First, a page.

This was as far as Miss Chef went for presentation before she delivered her bûches. But I'll use a picture of one of Chef Adam's bûche cakes to show you what happened to all my shrooms:

That's not one of my shrooms, but that's where they went...on the log as decoration, dusted with cocoa powder for color.

Chef Adam also went so far as to make marzipan leaves and berries. The log itself is dusted with powdered sugar to simulate snow.

Yummy snow! Notice Chef Adam uses a thicker cake. Doesn't matter; it's all good! This was the cake he served us at the annual Christmas dinner he hosts to thank all his employees at the end of the year. He's also very generous in inviting family too. We eat well, drink lots of wine, play charades, and go home buzzed, tired, and happy. Restaurant people may be crazy, but they're fun!

So ends the life of the humble Yule log cake. Hope you enjoyed it--I know I enjoyed eating it!

Oh, and...Happy New Year, everybody!


  1. It's been years since I've had any- but I love buche de noel!! And your mushrooms are positively lovely!!!

    I love seeing you in the pics, lady!


  2. Wonderful post! I so loved looking at all the stages in the photos. I love Buche and I used to get some every year when my ex-bf and I went to visit his family in France for the holidays. I so miss that cake! I tried making one once and I think my cake was too thick because it just kept breaking as I tried to roll it and it was a complete disaster and was more like a rotted log that was falling apart (in appearance, it did still taste good). Next time I will try Miss Chef's spreading-the-batter technique. Awesome shrooms, you are a natural! Happy New Year.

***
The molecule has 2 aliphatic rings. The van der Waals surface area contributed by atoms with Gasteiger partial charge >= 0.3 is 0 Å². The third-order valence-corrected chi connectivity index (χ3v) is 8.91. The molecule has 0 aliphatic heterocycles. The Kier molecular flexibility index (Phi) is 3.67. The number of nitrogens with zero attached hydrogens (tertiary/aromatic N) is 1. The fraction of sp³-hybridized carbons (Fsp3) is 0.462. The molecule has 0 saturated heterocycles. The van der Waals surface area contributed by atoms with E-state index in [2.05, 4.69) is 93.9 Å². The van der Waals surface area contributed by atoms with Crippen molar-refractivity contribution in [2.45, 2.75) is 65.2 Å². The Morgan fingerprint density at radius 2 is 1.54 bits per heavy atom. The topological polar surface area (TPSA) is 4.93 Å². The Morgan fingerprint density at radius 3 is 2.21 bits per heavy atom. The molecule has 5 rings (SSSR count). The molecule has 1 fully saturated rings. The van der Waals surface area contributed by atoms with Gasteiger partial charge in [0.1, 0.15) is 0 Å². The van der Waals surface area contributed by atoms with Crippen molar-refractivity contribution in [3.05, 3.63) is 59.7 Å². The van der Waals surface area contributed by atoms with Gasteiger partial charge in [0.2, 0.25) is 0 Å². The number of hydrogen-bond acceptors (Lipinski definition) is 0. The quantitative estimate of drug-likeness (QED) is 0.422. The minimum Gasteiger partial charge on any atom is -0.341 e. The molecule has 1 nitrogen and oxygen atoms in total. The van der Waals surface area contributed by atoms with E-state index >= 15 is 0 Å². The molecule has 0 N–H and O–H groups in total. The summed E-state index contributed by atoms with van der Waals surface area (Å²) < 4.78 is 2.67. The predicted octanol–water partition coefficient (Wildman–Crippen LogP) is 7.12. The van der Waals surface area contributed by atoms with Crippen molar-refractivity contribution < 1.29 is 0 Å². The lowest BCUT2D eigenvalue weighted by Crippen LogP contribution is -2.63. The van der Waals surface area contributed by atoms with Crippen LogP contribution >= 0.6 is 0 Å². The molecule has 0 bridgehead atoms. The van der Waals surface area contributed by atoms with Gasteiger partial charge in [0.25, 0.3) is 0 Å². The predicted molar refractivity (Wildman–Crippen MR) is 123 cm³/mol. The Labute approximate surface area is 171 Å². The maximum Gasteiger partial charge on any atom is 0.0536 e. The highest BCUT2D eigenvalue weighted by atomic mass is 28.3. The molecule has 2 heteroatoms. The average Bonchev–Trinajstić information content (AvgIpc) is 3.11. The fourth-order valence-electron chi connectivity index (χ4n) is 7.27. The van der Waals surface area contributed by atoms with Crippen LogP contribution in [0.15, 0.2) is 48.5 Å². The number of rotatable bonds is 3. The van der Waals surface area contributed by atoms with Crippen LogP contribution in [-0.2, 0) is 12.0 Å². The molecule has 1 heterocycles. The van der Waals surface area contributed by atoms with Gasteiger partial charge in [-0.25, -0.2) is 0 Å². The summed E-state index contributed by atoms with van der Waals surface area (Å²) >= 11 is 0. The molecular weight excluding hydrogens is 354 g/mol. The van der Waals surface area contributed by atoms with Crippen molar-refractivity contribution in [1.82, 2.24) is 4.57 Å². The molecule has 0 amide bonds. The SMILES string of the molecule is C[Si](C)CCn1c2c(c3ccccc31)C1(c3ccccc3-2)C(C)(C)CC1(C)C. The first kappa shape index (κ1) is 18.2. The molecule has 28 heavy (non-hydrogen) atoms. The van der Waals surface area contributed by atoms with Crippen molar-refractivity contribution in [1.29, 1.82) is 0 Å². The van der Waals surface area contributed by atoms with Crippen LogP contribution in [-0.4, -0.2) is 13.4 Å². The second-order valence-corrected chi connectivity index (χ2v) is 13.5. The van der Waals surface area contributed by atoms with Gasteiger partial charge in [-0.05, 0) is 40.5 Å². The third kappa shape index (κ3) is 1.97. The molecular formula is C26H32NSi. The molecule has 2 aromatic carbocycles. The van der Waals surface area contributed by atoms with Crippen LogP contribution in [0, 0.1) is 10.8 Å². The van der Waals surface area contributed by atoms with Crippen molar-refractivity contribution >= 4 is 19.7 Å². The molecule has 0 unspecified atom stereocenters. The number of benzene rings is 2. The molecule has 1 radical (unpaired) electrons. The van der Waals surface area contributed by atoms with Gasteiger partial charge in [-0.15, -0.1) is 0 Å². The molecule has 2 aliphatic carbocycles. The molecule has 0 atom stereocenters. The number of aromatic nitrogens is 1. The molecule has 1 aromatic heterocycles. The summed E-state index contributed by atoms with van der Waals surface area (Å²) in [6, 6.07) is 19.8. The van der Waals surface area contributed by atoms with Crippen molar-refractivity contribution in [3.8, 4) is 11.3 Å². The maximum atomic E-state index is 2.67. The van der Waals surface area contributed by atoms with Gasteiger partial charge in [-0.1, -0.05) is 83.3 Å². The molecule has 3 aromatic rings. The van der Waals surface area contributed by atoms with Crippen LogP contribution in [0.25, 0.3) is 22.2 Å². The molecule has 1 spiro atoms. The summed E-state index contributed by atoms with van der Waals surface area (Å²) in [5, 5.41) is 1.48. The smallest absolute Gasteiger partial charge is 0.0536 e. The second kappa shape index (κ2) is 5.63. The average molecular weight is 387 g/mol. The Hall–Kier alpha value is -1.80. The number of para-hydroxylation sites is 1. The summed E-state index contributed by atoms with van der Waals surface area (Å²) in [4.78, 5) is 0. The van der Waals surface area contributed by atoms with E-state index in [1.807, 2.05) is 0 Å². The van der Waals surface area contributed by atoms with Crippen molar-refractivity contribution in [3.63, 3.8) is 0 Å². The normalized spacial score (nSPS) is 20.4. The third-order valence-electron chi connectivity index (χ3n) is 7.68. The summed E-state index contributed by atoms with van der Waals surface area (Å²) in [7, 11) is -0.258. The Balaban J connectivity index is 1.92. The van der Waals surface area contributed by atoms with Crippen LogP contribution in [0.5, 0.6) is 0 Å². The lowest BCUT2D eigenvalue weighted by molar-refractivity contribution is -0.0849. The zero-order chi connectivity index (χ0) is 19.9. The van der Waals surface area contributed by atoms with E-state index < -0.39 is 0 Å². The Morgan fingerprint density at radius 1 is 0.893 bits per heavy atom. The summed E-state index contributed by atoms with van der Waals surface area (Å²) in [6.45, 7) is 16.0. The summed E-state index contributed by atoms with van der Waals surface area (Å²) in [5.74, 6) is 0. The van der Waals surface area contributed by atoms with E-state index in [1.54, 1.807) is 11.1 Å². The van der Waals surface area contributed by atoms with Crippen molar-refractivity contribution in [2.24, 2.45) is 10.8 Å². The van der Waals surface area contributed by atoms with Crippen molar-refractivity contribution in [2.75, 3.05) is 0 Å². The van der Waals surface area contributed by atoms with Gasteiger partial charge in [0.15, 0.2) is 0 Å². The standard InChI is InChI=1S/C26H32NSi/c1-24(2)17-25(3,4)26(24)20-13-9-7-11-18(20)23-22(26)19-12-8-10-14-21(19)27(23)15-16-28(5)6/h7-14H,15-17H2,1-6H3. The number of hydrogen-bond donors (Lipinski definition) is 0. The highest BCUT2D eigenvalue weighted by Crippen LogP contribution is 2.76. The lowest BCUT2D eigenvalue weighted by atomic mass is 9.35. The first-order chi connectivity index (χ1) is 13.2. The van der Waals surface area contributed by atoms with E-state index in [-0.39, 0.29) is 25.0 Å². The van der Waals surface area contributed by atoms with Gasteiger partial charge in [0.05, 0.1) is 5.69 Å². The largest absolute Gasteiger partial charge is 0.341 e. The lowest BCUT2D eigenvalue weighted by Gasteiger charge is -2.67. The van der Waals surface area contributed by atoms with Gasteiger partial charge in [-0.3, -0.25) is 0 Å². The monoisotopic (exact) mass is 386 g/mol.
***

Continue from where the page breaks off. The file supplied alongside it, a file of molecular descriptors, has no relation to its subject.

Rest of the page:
3. Gorgeous! And the whole egg-white gig is an important one! Any tiny itty bitty miniscule microscopic yolk in that egg white will keep it from forming peaks (it's the fat, you know). So you were entrusted with a critical task.

    You did good too because that is some of the prettiest glossiest meringue I've ever seen. The shrooms are adorable and the Buche de Noel looks perfect!

    Thanks for all the great photos and commentary. Well done MC and Flartus!

  4. what a great way to use your chefing skills and be so creative. I want to taste the goodies! Happy 2010 to y'all.

  5. Aha! My guess was right! (Well, I did go visit the Cake Wrecks site for a hint, ya know. You told me to! lol!)

    Those yule logs are gorgeous! And the shrooms add the perfect touch! I am just so curious as to how they taste! I'm jealous that you get to enjoy all this yummy, and unique food.

    And it looks like, to be a good chef, you have to be able to weightlift. gah! That's a heavy bowl!

    Happy New Year to you! May all your wishes and dreams come true!


  6. Beautiful! This is all new to me - where's mine? How can I appreciate it if I've never tasted it? Now you've done it. I'm craving chocolate, have none, and haven't gotten my car out of the piled up snow in over a week. Oh, wait, I do have some hot chocolate mix - that will have to suffice!!!

    Happy New Year to both of you...

    Nancy in Iowa

  7. You are the greatest for posting this! I loved all the pics and seeing the process. And the end result-- PERFECTION! Thank you


  8. Loved all the pictures. That looks like it was a lot of work but the cake is just beautiful. I have never seen anything like it...way cool!

  9. My gawd that looks delicious...I'm so hungry right now.

    Poor kitchen, it has no idea what's in store for it.